Ex-soldier Ed Stafford to live on the streets for 60 days for new Channel 4 documentary 2 years ago

Ex-soldier Ed Stafford to live on the streets for 60 days for new Channel 4 documentary

Around 13,000 ex-military personnel are homeless

Explorer and former soldier Ed Stafford is to present a new Channel 4 documentary series tackling the homelessness epidemic that the UK is currently facing.

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Since 2010, the number of rough sleepers in the UK has more than doubled. In Manchester, the number has increased seven-fold, and in central London the amount of people sleeping on the streets has rocketed by 647% in just one year. Around 13,000 ex-military personnel are also homeless.

60 Days on the Streets will see Stafford spend nearly two months living on the streets with no money, no food and no shelter. Throughout the harsh British winter, Stafford will live alongside homeless, capturing the reality of their experiences.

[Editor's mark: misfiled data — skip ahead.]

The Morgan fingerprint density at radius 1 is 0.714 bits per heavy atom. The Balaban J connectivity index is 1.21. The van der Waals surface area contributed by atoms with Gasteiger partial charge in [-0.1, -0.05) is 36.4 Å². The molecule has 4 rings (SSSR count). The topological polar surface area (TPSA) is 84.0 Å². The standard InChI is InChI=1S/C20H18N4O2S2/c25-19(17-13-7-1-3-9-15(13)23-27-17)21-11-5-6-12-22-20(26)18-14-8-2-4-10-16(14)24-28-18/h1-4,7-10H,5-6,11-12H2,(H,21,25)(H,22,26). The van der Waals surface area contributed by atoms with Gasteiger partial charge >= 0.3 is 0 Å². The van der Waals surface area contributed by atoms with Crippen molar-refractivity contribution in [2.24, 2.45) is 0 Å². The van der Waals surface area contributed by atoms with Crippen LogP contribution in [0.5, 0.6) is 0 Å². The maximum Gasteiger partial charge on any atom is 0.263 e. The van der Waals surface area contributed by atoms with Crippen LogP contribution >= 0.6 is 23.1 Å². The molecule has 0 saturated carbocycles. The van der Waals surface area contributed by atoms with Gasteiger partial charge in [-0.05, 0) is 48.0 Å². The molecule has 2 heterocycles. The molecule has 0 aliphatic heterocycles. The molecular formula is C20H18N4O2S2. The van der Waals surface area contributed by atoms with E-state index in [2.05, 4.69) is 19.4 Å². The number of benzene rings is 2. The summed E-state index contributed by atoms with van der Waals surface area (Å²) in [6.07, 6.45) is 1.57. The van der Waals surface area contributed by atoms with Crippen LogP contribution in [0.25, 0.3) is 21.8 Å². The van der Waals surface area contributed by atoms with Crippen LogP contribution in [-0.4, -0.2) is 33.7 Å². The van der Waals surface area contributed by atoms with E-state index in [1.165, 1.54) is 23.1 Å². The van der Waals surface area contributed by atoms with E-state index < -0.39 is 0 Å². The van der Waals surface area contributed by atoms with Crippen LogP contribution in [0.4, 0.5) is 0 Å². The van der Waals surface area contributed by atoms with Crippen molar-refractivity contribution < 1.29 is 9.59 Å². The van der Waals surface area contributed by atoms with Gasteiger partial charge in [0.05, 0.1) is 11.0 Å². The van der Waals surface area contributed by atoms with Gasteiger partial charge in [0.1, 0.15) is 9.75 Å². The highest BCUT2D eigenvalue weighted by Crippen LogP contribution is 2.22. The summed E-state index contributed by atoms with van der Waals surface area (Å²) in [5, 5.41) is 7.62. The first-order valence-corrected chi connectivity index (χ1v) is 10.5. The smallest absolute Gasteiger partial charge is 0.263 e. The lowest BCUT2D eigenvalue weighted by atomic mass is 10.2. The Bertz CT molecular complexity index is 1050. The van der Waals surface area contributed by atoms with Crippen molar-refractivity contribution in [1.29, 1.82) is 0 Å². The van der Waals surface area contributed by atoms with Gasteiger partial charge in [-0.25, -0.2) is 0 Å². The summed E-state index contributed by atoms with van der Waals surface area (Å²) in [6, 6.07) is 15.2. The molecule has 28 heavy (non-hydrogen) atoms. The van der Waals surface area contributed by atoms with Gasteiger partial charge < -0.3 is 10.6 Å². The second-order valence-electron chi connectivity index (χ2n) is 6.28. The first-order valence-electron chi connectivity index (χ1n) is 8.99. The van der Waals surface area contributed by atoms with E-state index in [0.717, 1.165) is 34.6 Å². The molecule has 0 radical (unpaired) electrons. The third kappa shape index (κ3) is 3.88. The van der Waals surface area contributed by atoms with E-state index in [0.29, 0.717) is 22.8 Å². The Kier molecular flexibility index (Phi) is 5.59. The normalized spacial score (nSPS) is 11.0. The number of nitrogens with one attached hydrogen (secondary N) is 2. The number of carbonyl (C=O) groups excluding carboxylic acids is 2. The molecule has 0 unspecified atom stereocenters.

The three-part documentary will feature Stafford's time on the streets in Manchester, Glasgow and London.

Stafford served as an Army captain before becoming an explorer and broadcaster. He holds the Guinness World Record for being the first person to walk the entire length of the Amazon River. He has also presented several documentary shows for Discovery.

"Homelessness today has reached new levels of concern, with more people sleeping rough than any point since World War II," said Ed Stafford in a statement.

"As a country we have reached a stage where the statistics are so high that we are cutting ourselves off emotionally from what is truly going on around us. It is time for something to change, I’m ready to meet this issue face to face and not turn a blind eye."

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"None of us can fail to notice the growing numbers of people living on the streets across the country but what we don’t know is what life is truly like for them, added Alf Lawrie, Head of Factual Entertainment at Channel 4.

"By immersing Ed in this world, this series will provide a raw, honest and at times deeply shocking portrait of this marginalised community."